Spring Walleye Jigging TechniquesBy Dale Helgeson - April 1, 2006
Spring time is undoubtedly one of the best times of the year to land a trophy walleye. Many trophy walleyes have been taken using the lead head jig tipped with a minnow or plastic or a three way rig with a floating jig head and minnow. Some people will troll them in the spring using lead core line or hand lining.
Jigging is still the number one used method for spring walleyes though.
There are many styles of jigs and picking the right one for the right situation can be difficult. One jig that seems to work in almost every situation is a Nuckleball jig by FinTech Tackle Company. These jigs offer a great versatility for almost any type of jigging you want to try. They can be rigged straight, weed less, live bait, or in a combination of plastic and live bait.
They have a unique design in that you can drag them on the bottom and they will standup with your hook upright off the bottom or hang horizontal jigged off the bottom at all times. They also have a wide hook gap for more hookups. Being that the jig is in a round shape they can also be used for rolling jigs in shallow current.
The most popular sizes of jigs are1/16-3/8 oz depending on river conditions. You will want to use the lightest jig possible to stay vertical. If casting a jig and letting it roll in the current.
When preparing to use a jig you should consider the structure you will be fishing.
In spring one of the best structures to fish is a wing dam. Anchor about 30-40 feet above the wing dam and cast the jig on top of the wing dam and reel if down the front face of the wing dam for the more aggressive fish. Most fish high on a wing dam and in the front wash out will be aggressive feeding fish. The fish on the back side of the wing dam may be less aggressive so concentrate of the front side(up river) of the wing dam.
When fishing a wing dam jig setup consist of a jig small enough to sink in the current yet allow you to jig it upstream with maintaining bottom contact. This will be dependant upon the current of the river. Usually a 3/8 is as high as needed for weight in this situation. Usually a 1/4 oz will work best. Then tip them with our favorite plastics or a minnow. Plastics like B Fish N Tackles ringworms, superdoos and pattletails are extremely effective baits for this presentation.
When fishing dams use your electric motor to vertical jig down the river, a good electric motor like MinnKota's Maxxum or Powerdrive are great bow mount options for vertical jig fishing.
Work the high sides of the breaks in the morning and evening and the deeper sides during mid day. Try to work areas that have some slack water as they will stack up in theses areas waiting for food to come to them. Look for a current break or an eddy when fishing near a dam. Walleyes will usually setup just outside the main current.
One highly overlooked place to find spring walleyes are in flooded timber or downed trees.
The preferred technique for fishing this situation is using a jig rigged weed less. This is a accomplished by rigging the plastic by hooking the end of the bait about ¼ inch from the end and piercing it all the way through and then poking the barb back through about an 1 ½ inches down and placing the barb back into the plastic.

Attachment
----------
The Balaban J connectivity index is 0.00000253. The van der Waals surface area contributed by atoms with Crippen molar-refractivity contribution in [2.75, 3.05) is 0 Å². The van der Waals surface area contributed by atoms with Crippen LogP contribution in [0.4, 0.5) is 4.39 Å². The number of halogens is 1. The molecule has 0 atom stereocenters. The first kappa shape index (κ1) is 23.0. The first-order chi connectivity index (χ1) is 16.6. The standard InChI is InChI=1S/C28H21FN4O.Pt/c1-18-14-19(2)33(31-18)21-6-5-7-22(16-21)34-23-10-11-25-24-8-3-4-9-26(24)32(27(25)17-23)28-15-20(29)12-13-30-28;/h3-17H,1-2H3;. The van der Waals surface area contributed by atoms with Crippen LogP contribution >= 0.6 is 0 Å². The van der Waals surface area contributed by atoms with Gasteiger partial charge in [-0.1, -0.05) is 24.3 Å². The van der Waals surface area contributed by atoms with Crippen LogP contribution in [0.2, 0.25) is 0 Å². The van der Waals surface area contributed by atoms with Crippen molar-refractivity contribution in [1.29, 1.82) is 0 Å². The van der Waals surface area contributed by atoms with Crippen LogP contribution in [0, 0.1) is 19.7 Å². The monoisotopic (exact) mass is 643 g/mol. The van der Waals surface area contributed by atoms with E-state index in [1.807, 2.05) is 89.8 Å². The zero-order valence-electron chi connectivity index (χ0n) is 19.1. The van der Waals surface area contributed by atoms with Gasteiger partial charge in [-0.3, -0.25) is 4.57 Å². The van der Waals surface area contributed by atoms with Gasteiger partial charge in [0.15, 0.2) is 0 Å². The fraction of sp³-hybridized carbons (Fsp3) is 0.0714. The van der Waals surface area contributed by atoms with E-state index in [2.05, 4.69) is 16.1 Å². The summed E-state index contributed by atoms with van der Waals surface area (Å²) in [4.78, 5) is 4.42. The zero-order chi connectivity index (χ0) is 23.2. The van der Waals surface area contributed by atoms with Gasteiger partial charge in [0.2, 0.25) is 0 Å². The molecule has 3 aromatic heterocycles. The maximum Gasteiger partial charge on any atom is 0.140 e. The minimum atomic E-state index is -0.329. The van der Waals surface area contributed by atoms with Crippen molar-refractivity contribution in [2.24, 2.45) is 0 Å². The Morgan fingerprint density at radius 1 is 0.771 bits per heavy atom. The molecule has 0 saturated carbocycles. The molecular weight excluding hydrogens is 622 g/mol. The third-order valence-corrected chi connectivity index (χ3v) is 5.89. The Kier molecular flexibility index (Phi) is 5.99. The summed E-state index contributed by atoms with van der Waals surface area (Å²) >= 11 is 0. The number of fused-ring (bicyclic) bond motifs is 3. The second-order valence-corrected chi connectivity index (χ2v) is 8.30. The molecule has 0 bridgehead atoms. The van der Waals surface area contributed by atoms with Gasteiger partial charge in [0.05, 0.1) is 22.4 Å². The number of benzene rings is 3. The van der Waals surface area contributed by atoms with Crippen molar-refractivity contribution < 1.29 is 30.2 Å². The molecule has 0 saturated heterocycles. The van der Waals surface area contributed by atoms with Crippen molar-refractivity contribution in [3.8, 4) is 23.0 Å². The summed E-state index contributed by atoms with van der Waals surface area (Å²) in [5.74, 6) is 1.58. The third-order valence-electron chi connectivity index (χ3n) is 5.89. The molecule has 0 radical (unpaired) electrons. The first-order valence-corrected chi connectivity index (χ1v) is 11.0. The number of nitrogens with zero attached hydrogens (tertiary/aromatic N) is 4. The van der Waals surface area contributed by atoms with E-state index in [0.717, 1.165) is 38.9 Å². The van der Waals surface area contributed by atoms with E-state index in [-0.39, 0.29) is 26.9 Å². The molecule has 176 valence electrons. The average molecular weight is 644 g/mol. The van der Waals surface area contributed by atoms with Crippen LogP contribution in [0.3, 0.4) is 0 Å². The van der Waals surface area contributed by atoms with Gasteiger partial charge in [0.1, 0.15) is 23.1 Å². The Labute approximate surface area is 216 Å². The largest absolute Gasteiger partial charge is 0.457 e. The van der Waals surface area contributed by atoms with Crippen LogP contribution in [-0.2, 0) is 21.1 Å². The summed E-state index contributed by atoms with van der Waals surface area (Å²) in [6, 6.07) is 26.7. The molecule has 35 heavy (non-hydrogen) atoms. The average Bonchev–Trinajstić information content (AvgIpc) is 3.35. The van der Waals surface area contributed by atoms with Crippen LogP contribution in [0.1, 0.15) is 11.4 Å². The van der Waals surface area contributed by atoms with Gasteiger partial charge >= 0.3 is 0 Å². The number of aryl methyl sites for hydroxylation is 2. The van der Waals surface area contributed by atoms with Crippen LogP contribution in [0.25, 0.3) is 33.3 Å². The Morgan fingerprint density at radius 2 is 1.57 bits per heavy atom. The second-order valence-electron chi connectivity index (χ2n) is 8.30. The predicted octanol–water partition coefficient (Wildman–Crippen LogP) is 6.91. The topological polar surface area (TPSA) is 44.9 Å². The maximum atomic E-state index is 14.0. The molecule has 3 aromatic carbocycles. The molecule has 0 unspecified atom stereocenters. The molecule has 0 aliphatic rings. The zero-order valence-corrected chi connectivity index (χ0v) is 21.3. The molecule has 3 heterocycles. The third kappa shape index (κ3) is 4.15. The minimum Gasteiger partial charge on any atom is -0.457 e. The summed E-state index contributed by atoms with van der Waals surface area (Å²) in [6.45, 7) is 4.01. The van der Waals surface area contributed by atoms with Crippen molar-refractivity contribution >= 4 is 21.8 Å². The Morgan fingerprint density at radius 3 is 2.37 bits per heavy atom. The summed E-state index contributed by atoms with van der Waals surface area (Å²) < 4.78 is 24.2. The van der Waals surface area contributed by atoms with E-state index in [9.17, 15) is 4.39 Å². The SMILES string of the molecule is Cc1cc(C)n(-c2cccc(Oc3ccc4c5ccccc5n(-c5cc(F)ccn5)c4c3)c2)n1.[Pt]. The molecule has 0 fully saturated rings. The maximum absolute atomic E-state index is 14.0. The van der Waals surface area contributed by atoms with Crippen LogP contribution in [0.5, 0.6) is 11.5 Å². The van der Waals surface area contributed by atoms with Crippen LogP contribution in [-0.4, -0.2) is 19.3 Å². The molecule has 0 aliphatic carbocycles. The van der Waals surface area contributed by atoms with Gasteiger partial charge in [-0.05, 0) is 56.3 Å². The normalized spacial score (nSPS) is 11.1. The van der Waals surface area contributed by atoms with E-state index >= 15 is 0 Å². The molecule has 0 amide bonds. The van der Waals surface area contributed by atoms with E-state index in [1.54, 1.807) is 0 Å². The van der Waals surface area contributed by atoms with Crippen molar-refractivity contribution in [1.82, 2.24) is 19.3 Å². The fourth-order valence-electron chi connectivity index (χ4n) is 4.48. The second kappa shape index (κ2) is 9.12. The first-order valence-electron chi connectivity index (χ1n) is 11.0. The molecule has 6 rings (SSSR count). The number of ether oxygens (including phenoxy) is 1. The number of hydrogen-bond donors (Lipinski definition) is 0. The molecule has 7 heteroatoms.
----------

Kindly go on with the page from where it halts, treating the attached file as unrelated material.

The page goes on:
Then just pitch the jig near the timber and jig it back toward the boat. Try to find timber bear deeper water and out of the fast current.
Another method is to use a 10 foot rod and just lower the bait inside the timber. Timber fishing is extremely effective when water levels are high and the fish move into the back waters.
Rock piles are another good place to find feeding walleyes. Vertical jig these areas. Staying vertical is very important when jigging. A good line with no stretch can be important for feeling bottom and sensing strikes. PowerPro is one of my first choices along with fluorocarbon like Berkley Vanish.
Most of the fish on the rocks will be tight to the bottom so stay close to the bottom also feeling the bottom is critical. Use a jig heavy enough to maintain bottom contact.
Shallow Sand Flats
Shallow sand flats are often times over looked by most anglers except for experienced trophy hunters. This may be one of the best ways to take trophy walleyes.
Usually a smaller jig is used and rigged with plastics. The sand flats to look for are usually on inside bends close to deep water channels. The large females will come up onto theses flats to feed and to often times spawn. They are out of the primary current but offer some current for them to feed in. They will look for a meal to come floating or tumbling down.
When fishing this area try to lighten your jigs because you will need them to tumble or roll down the flat. Usually just lifting the jig off the bottom 6 inches to 2-3 feet and letting the jig settle back down rolling on the bottom will work best. Once the jig stops make sure to pay attention in case a walleye picked it up. If no fish is present then lift it again letting it drift and tumble down farther.
Three way rigs are very popular ways to fish as well. Jigs can be used as your weight and also allow another bait in the water where legal. Use a jig that will maintain bottom contact and then run a leader up from the jig tipped with a Phelps Floater or even a small crank bait like Dave's Shiners or Sparx. These have a tight wobble and are great for cold water fishing. A heavier jig is usually used in this presentation because of the extra pull from the other bait.
Then just walk the jig usually up river along a current break.
Remember to take a kid fishing and be safe as the rivers can be extremely dangerous.